Sri Lanka is in a crisis. A triple crisis in politics, economics and a pandemic, say many. The word ‘Crisis’ has lost much of its meaning: Fear of an impending disaster that manifests itself or not but goes away. But our ‘Crisis’ has gone  on from day to day since that day called Black July [...]

Sunday Times 2

Prof. Lakshman blows away clouds of doom and gloom: Happy days are here again ?


Sri Lanka is in a crisis. A triple crisis in politics, economics and a pandemic, say many.

The word ‘Crisis’ has lost much of its meaning: Fear of an impending disaster that manifests itself or not but goes away. But our ‘Crisis’ has gone  on from day to day since that day called Black July in July 1983 when a leading terrorist, Kittu staged a deadly ambush  at Tinnevelly in Jaffna, killing a convoy of 13 soldiers sparking off a civil war that went on for 26 years. The end of the war did not end Lanka’s ‘Crisis’ but proliferated many crises continuously and even 37 years after that Black July the country is still grappling with three crises — economic, pandemic and political.

Now comes the best news we have had for a long time. Sri Lanka’s foreign debt which is considered to be the Sword of Damocles  hanging over our heads is no threat at all and the clouds of doom and gloom will soon roll by, says Prof. W. D. Lakshman, the Central Bank Governor and the Colombo University’s former Vice Chancellor.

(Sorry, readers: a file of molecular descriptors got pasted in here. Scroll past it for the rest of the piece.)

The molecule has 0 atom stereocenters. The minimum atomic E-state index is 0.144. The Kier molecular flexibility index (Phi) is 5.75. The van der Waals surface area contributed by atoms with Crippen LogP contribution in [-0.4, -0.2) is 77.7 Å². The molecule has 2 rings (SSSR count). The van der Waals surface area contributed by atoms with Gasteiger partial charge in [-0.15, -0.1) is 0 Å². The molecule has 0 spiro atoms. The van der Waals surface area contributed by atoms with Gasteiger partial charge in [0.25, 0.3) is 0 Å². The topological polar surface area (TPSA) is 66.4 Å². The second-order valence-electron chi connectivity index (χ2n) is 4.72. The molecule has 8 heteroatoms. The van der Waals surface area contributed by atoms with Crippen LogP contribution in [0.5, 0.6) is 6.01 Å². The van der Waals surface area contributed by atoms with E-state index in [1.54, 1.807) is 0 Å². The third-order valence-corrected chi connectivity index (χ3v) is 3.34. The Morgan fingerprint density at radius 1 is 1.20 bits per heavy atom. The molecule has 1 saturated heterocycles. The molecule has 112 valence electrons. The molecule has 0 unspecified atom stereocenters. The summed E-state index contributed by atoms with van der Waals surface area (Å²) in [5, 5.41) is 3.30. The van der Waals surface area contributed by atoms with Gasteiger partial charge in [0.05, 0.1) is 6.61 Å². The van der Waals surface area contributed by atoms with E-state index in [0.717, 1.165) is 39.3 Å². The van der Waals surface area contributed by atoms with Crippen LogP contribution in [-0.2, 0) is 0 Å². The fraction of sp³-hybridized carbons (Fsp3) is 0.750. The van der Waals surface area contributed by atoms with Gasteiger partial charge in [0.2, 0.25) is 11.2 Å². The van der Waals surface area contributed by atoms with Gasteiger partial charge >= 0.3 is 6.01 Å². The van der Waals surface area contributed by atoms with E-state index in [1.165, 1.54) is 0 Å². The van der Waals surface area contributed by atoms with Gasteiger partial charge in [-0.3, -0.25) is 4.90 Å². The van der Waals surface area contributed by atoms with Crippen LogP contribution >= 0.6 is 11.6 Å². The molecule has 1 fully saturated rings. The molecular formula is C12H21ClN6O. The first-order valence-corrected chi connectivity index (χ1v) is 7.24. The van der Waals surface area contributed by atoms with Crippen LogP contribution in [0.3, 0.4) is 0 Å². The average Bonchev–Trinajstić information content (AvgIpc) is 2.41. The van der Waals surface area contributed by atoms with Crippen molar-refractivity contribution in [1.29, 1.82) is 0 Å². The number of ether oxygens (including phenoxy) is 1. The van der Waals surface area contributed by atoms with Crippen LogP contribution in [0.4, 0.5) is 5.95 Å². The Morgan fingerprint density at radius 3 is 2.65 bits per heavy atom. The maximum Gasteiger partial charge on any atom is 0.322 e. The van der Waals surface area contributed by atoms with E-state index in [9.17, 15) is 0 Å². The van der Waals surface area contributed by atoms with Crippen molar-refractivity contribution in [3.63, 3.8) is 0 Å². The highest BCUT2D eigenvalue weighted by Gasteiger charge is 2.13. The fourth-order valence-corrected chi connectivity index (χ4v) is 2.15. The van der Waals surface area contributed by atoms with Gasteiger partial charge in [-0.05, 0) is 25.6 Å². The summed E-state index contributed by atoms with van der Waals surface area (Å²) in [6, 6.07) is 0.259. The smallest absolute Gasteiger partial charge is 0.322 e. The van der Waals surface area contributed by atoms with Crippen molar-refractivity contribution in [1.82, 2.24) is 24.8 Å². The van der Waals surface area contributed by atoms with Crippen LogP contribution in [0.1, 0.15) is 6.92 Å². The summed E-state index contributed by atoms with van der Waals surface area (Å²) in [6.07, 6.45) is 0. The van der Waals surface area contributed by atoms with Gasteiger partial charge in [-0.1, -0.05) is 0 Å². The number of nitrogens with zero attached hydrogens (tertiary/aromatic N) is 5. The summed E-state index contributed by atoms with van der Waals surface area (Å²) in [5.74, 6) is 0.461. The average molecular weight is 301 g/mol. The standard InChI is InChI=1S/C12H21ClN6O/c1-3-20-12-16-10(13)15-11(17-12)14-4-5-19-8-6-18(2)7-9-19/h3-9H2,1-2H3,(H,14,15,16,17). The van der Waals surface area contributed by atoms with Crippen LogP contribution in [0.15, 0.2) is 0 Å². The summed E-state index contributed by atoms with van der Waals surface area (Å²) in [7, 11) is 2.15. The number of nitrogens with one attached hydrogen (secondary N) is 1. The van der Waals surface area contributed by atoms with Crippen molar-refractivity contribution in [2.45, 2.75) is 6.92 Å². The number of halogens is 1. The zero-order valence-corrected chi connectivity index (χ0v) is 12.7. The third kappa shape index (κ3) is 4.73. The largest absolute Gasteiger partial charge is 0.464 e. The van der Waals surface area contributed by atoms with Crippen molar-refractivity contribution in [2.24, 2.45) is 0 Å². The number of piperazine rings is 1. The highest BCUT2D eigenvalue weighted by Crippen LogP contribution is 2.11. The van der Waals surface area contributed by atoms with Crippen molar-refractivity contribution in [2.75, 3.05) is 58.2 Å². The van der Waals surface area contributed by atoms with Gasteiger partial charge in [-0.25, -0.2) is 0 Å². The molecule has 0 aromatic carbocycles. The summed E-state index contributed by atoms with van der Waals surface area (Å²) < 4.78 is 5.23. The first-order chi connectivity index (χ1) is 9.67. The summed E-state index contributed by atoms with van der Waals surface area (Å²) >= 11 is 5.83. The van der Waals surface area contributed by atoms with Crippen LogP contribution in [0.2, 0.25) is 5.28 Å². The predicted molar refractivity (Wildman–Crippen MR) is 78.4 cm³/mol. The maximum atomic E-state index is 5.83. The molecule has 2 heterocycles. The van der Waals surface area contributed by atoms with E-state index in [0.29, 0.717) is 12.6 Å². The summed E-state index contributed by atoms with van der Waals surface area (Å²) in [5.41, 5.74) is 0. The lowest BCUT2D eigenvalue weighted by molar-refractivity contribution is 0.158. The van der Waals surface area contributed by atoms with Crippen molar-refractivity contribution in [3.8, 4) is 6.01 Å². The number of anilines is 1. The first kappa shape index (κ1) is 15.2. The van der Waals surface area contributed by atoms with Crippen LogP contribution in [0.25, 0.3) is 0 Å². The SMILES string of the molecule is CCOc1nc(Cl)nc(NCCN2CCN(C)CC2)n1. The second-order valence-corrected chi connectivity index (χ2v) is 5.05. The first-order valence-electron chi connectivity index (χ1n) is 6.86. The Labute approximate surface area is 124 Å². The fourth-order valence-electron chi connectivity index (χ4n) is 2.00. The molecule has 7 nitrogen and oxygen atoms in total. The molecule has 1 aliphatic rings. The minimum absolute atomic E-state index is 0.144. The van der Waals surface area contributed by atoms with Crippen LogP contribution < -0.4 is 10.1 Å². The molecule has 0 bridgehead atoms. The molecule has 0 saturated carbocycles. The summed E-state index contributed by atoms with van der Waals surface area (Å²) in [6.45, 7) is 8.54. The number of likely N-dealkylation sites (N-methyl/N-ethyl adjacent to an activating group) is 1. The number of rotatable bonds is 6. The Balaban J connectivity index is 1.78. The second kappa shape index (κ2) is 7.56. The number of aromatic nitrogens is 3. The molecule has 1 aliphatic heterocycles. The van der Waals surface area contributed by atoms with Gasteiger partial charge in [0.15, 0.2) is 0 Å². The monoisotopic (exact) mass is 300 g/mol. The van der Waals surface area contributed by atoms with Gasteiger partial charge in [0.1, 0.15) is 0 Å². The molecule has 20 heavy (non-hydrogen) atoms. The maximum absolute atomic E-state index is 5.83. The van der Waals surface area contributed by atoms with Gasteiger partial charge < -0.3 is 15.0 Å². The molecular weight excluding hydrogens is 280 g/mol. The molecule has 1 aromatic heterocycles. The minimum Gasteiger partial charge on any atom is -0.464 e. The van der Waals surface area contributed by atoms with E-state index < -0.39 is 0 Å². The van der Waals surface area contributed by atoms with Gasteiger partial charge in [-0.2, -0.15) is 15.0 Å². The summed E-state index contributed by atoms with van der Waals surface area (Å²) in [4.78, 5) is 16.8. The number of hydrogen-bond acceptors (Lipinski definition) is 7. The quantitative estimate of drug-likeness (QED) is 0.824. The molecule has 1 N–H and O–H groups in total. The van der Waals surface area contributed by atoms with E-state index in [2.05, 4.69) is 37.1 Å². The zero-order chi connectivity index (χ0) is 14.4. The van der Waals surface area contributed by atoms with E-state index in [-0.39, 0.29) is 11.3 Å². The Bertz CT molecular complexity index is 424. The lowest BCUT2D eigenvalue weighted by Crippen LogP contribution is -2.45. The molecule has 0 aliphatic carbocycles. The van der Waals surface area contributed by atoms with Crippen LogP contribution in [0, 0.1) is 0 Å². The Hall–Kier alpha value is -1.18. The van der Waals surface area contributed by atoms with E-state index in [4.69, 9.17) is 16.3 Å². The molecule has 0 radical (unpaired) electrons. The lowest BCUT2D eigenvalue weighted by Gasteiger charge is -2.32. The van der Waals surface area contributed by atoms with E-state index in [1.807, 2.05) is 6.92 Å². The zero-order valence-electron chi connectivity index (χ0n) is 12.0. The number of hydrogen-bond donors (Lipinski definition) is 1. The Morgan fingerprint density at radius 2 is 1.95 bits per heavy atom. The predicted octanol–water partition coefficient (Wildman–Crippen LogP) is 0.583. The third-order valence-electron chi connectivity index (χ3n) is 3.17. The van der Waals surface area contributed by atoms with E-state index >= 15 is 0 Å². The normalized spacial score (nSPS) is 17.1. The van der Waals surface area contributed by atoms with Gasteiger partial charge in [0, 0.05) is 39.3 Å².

Doomsayers had predicted that the country’s (Sri Lanka) debt would be unmanageable but that is not the case, he has told a local newspaper. Several countries, including Japan, Singapore and the United States, have debt levels far exceeding their GDP. Firstly, this shows that even such high levels of debt could be sustainable when domestic debt is the predominant component in the debt portfolio. It can be shown through external indicators that even foreign debt is more manageable than doomsayers indicate.

We can’t reproduce the entire Lakshman Thesis on the Foreign Debt Bogey but will mention just one quote to make things clear. ‘Import restrictions on non-essential goods working along with low oil prices have provided with the country with a saving of US$ 4 billion in import expenditure in 2020. This saving is almost equivalent to foreign currency debt service payments we settled during last year.

While we did raise three hearty cheers for Prof. Lakshman for driving away these fears of gloom and doom, a question arose in our untrained economic minds about the low price of oil. Oil, we have experienced, fluctuates wildly but last year it remained low for most of the time, but in Sri Lanka the price of fuel was not reduced by the Government despite demands being made by Opposition political parties.

Besides why did international credit rating institutes such as Fitch, Moody and Standard and Poor quite recently downgrade Sri Lanka’s economic standing?

The learned Professor Lakshman is a harbinger of good news. Why on earth did he not point out to the well-known fact that the United States is heavily indebted to China by trillions of dollars but carries on as the mightiest country on earth?